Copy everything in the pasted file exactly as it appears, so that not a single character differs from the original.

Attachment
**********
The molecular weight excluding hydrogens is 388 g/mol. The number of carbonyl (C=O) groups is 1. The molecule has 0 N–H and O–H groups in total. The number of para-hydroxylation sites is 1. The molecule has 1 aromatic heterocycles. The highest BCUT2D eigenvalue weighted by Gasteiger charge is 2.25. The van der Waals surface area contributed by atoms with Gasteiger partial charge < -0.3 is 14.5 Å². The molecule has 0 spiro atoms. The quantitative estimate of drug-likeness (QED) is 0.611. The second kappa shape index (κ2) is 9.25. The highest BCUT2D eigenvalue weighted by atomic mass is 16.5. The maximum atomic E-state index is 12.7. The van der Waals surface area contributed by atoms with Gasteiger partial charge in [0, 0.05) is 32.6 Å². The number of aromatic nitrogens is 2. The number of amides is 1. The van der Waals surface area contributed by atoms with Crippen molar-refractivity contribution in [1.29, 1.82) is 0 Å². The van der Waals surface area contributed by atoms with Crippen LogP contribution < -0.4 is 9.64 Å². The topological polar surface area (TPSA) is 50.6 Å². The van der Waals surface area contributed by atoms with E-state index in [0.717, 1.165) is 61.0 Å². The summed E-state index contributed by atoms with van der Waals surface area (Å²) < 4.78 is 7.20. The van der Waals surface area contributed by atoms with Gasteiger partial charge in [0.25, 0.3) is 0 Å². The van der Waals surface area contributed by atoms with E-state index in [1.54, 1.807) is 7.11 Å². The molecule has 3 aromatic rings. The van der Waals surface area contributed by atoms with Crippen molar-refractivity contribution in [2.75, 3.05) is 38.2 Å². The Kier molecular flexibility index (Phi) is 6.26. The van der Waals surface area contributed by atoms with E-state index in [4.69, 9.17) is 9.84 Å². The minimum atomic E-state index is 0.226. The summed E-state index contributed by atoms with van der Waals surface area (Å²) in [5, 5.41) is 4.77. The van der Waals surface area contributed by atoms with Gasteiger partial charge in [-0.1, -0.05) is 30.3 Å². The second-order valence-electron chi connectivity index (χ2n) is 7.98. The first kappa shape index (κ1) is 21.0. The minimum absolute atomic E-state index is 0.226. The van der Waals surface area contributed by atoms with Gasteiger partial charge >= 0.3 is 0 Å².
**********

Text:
The molecular weight excluding hydrogens is 388 g/mol. The number of carbonyl (C=O) groups is 1. The molecule has 0 N–H and O–H groups in total. The number of para-hydroxylation sites is 1. The molecule has 1 aromatic heterocycles. The highest BCUT2D eigenvalue weighted by Gasteiger charge is 2.25. The van der Waals surface area contributed by atoms with Gasteiger partial charge < -0.3 is 14.5 Å². The molecule has 0 spiro atoms. The quantitative estimate of drug-likeness (QED) is 0.611. The second kappa shape index (κ2) is 9.25. The highest BCUT2D eigenvalue weighted by atomic mass is 16.5. The maximum atomic E-state index is 12.7. The van der Waals surface area contributed by atoms with Gasteiger partial charge in [0, 0.05) is 32.6 Å². The number of aromatic nitrogens is 2. The number of amides is 1. The van der Waals surface area contributed by atoms with Crippen molar-refractivity contribution in [1.29, 1.82) is 0 Å². The van der Waals surface area contributed by atoms with Crippen LogP contribution < -0.4 is 9.64 Å². The topological polar surface area (TPSA) is 50.6 Å². The van der Waals surface area contributed by atoms with E-state index in [0.717, 1.165) is 61.0 Å². The summed E-state index contributed by atoms with van der Waals surface area (Å²) < 4.78 is 7.20. The van der Waals surface area contributed by atoms with Gasteiger partial charge in [0.25, 0.3) is 0 Å². The van der Waals surface area contributed by atoms with E-state index in [1.54, 1.807) is 7.11 Å². The molecule has 3 aromatic rings. The van der Waals surface area contributed by atoms with Crippen molar-refractivity contribution in [2.75, 3.05) is 38.2 Å². The Kier molecular flexibility index (Phi) is 6.26. The van der Waals surface area contributed by atoms with E-state index in [4.69, 9.17) is 9.84 Å². The minimum atomic E-state index is 0.226. The summed E-state index contributed by atoms with van der Waals surface area (Å²) in [5, 5.41) is 4.77. The van der Waals surface area contributed by atoms with Gasteiger partial charge in [-0.1, -0.05) is 30.3 Å². The second-order valence-electron chi connectivity index (χ2n) is 7.98. The first kappa shape index (κ1) is 21.0. The minimum absolute atomic E-state index is 0.226. The van der Waals surface area contributed by atoms with Gasteiger partial charge >= 0.3 is 0 Å².